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Restrictive Covenants

Leasehold Restrictive Covenants

Definition: What Is A Restrictive Covenant?

Leasehold covenants are rules that you agree to when you sign your lease. Most are designed to prevent anti-social behaviour or anything which could devalue the block or make its flats difficult to sell. They affect both leaseholders (tenants) and freeholders (landlords). Always read the covenants carefully before signing your lease.

Examples of Leasehold Covenants

Covenants can be either:

  • positive – such as a freeholder promising to carry out maintenance work to ensure the upkeep of the block
  • negative – restrictive covenants that stop things being done to/at the block.

Restrictive covenants are common and cover a wide range of areas. They can include bans on:

  • using your home as a holiday let
  • sub-letting your property to other tenants (this may also be a clause in your mortgage)
  • major alterations such as removing or moving walls (but it is permissible to install a new kitchen or bathroom)
  • parking too many vehicles on the communal forecourt; parking any commercial vehicles
  • parking your car on the forecourt instead of using your allotted garage as intended
  • running a business from your flat
  • nuisance – usually noise, such as doing DIY at certain times, practising any musical instruments, watching TV too loudly or hosting parties very late at night or in the early hours
  • keeping pets
  • certain types of flooring, hard wood, vinyl or laminate.

Covenants vary from lease to lease (and from town to town, depending on the old estates which own/owned the land). They tend to be stricter in more expensive properties.

How Long Do Leasehold Covenants Last?

Most covenants remain in place for the duration of the lease (99 years, for example) so they are permanent unless otherwise removed or changed.

It is possible to specify a set duration for a covenant but the vast majority are put in place for as long as the lease remains in existence.

Enforceability: What Happens If I Break A Covenant?

Is a covenant legally binding? Yes, it most certainly is. You must abide by all the covenants in your lease. You cannot treat them as mere guidelines that you can choose whether or not to obey.

It is also important to remember that covenants affect both leaseholders and freeholders – and that either side could face legal action if they break these rules.

Who enforces covenants? Tribunals, county courts and higher civil courts – following applications from aggrieved landlords or tenants. Failure to abide by civil rulings could have far-reaching consequences in the criminal courts.

Landlords can apply for a county court judgment against the leaseholder. Failure to abide by that judgment would put the errant leaseholder in contempt of court (which could ultimately result in them being fined or jailed by a criminal court).

Leaseholders who persistently breach covenants, behave badly and annoy other residents at the block could ultimately end up having to forfeit their lease (and therefore lose their home) if they continue their anti-social behaviour. In rare cases the freeholder can start forfeiture proceedings against a leaseholder by serving a Section 146 Notice under the Law of Property Act 1925.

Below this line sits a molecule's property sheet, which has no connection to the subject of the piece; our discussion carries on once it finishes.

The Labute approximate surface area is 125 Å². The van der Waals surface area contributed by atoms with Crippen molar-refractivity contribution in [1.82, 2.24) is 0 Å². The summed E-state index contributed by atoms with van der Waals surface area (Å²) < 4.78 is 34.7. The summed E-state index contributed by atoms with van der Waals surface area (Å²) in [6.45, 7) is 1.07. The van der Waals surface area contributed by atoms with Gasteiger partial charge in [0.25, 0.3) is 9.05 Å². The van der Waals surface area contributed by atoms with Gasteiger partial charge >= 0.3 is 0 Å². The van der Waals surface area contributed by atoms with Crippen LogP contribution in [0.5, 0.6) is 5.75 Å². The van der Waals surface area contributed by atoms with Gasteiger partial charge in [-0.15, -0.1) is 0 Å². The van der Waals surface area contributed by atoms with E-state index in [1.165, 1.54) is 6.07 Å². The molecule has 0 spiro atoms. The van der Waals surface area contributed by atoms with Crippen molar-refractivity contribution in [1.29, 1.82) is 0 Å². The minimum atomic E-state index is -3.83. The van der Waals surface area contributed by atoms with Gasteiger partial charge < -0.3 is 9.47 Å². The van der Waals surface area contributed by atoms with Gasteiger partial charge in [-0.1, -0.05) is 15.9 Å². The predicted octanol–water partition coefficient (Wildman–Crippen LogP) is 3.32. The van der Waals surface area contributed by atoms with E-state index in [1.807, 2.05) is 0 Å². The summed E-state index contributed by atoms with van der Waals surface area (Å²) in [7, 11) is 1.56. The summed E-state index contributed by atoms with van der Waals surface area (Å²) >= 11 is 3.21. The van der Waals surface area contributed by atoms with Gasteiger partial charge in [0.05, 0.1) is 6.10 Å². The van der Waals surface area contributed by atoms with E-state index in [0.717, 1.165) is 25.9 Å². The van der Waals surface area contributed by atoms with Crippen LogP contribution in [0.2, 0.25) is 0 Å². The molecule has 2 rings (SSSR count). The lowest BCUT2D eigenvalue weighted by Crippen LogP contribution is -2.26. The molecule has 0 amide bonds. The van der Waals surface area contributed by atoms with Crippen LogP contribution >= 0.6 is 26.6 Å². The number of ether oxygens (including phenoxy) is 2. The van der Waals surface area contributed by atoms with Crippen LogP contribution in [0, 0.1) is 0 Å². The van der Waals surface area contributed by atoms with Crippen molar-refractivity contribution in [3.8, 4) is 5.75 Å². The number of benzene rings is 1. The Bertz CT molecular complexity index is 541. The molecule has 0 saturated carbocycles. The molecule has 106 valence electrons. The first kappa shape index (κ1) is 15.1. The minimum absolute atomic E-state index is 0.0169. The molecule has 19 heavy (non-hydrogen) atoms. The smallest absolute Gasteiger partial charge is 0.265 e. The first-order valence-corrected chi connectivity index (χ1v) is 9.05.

In doing so, the landlord must:

  • specify the breach of covenant
  • require the leaseholder to remedy the breach (if that is possible)
  • require the leaseholder to pay compensation.

Serving a 146 Notice must be done correctly, according to defined procedures. There are potential pitfalls so it is important to get expert legal advice before embarking on this course of action.

Freeholders/landlords who breach covenants by failing to keep the block in good repair will also face legal action (and the prospect of bad publicity and angry leaseholders/tenants withholding service charge payments in protest).

Going to a tribunal or court can be an expensive process for both sides. We would advise it only as a last resort. Our leasehold solicitors can advise on quicker, easier and more cost-effective ways of resolving covenant disputes but these usually depend on the leaseholder/tenant correcting their breach(es). 

Lifting Restrictive Covenants

Times and circumstances change. Sometimes covenants become outdated or are no longer required. Perhaps the lease contains an error that needs to be corrected. 

In these instances, it is possible to apply to have covenants removed or modified.

There are two ways to do this:

  • by getting unanimous consent from the freeholders and all the leaseholders
  • by an application under Section 35 or 37 of the Landlord and Tenant Act 1987.

Applications go to the First-tier Tribunal – and either the landlord or the leaseholders can apply. If most of the parties agree, the tribunal has the discretionary power to amend the lease.

But to succeed, an application is subject to certain rules set out in Section 37:

  • the application must be in respect of two or more leases
  • the leases must be long leases (not assured short tenancies) of flats and the landlord must be the same person in both cases (but the properties can be in different blocks and the leases need not be identical)
  • all the leases involved must be varied the same way if the desired objective is to be achieved
  • if there are more than eight leases, 75 per cent of the parties must consent to the proposed variation – and not more than 10 per cent can object (they can abstain but not object)
  • if there are exactly nine leases, all (or all but one) of the parties must agree.

Lease variations can be contentious. So sometimes it can be hard to secure even a majority agreement

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